Revisiting D-Day with 17-time Vantage Traveler Cedric Hustace

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Vantage Travel Team June 2, 2020

June 6, 2020 marked the 76th anniversary of the American landings on Omaha Beach in Normandy, France, during World War II. To commemorate the event, we chatted with 17-time Vantage traveler Cedric Hustace, who traveled in 2019 on France Culinary Delights: Paris to Normandy and visited the very beach where his brother came ashore on June 6, 1944 — otherwise known as D-Day. Here's what he told us:

It was only by chance that my dear, late brother Richard Hustace slogged ashore that fateful day as a Browning automatic rifleman (BAR). He’d intended to take the luxurious route and fly to France. Richard was a heck of a guy. Great sense of humor. He’d been in the fight as an infantryman since Pearl Harbor. In Europe, he’d worked his way, battle by battle, up the Italian peninsula as an infantryman, lugging his heavy BAR, the main firepower of his squad.

By 1944, he thought he needed a change of occupation, so he entered glider school in England. But as luck would have it, he washed out of that school shortly before June 6 and, you guessed it, he hit the Normandy beaches as an infantryman lugging his trusty BAR amid a hail of bullets. That turn of events may have saved his life because the glider crews didn’t fare so well in flying and landing. Richard later distinguished himself behind enemy lines during the Battle of the Bulge.

After the war, he became a superb javelinist and shot putter at Southern Methodist University. And always, he was the consummate good sport, who would not tolerate any competitor with a foul mouth. I had four brothers who were in the military during WWII. I was very close to all of them. Some were wounded, but all survived the war.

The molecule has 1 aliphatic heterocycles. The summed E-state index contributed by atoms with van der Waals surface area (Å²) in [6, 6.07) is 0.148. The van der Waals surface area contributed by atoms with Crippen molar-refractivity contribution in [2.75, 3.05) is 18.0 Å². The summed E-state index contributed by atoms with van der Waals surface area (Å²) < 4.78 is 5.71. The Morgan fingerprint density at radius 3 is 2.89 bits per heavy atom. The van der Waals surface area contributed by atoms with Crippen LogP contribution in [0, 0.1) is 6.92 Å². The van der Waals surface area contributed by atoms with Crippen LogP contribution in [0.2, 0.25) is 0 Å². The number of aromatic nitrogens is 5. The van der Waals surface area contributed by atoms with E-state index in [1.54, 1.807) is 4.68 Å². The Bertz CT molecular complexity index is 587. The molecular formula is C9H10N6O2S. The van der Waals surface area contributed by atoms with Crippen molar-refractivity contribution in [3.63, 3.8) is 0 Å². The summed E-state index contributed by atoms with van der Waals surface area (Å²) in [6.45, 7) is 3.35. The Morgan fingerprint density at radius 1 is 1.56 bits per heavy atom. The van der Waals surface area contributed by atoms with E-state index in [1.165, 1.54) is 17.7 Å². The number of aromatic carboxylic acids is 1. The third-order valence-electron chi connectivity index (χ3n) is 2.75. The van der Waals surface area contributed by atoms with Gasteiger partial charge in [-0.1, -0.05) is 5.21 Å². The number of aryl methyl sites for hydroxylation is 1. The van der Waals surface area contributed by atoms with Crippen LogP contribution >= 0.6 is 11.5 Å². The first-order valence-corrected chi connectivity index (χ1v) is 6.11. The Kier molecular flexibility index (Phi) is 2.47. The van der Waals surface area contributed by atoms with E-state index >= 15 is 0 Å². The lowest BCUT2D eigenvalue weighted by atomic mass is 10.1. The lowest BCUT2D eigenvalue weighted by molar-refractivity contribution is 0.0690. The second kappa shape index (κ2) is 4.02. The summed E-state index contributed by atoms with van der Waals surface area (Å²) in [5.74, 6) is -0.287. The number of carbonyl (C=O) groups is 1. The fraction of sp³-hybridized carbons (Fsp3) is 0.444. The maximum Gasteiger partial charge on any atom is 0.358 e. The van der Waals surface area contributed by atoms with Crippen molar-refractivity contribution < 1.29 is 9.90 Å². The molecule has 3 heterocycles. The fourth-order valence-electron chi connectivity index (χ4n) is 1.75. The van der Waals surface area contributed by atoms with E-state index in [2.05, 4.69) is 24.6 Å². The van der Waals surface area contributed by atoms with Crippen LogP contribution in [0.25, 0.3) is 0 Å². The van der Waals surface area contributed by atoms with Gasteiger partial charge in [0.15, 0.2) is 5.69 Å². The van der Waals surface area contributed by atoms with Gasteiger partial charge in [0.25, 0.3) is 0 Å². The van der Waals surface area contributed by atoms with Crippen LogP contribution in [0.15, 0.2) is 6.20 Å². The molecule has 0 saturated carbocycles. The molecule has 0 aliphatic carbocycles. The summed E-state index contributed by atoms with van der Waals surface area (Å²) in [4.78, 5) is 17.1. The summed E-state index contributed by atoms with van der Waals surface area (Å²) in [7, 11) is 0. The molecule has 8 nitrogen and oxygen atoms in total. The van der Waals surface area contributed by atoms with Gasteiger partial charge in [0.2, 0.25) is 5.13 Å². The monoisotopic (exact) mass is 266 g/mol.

My wife Carol and I had been to Normandy in 1958 while I was stationed in the Army in Heidelberg, Germany. I’ll always remember Normandy because our MG-A got a flat tire along the road, and I had to change the tire in the rain.

Re-visiting Normandy — and recreating it in paint
Returning to Omaha Beach was a fascinating experience. Somber in many respects. The military cemetery was magnificent. Our two daughters and our son-in-law, who were retired Navy officers, and I, a retired Army man, participated in a memorial service there. Not a dry eye in the crowd.

Carol and I have been on numerous Vantage trips — river cruises as well as land trips. All have been super. I have numerous paintings from all of them. I’ve done art and music since I was a kid, and I always take high resolution photos with a Sony camera on our Vantage trips, including our Seine River cruise.

Each day, I put those photos into albums on my iPad. If I’m going to do ink and watercolor studies during the trip, I work from the iPad. So far as acrylic on canvas paintings are concerned, I paint those after the trip when I’m back home in Evansville.

My painting, “Omaha Beach 2019,” features a scene very close to the rugged D-Day monument on the beach. Also, Cimetière Américain de Colleville-sur-Mer, the large American military cemetery, is nearby but further up from the beach with a commanding view of the shoreline. At that lovely, shaded resting place, 9,388 young Americans lie in eternal peace.

Knowing Richard, I’m sure he would have wanted me to paint the seascape at Omaha Beach as it is today with kids and families enjoying the surf and shallows. After all, that’s why young men like Richard took the beach at great cost in the first place. Freedom, peace, and happiness!

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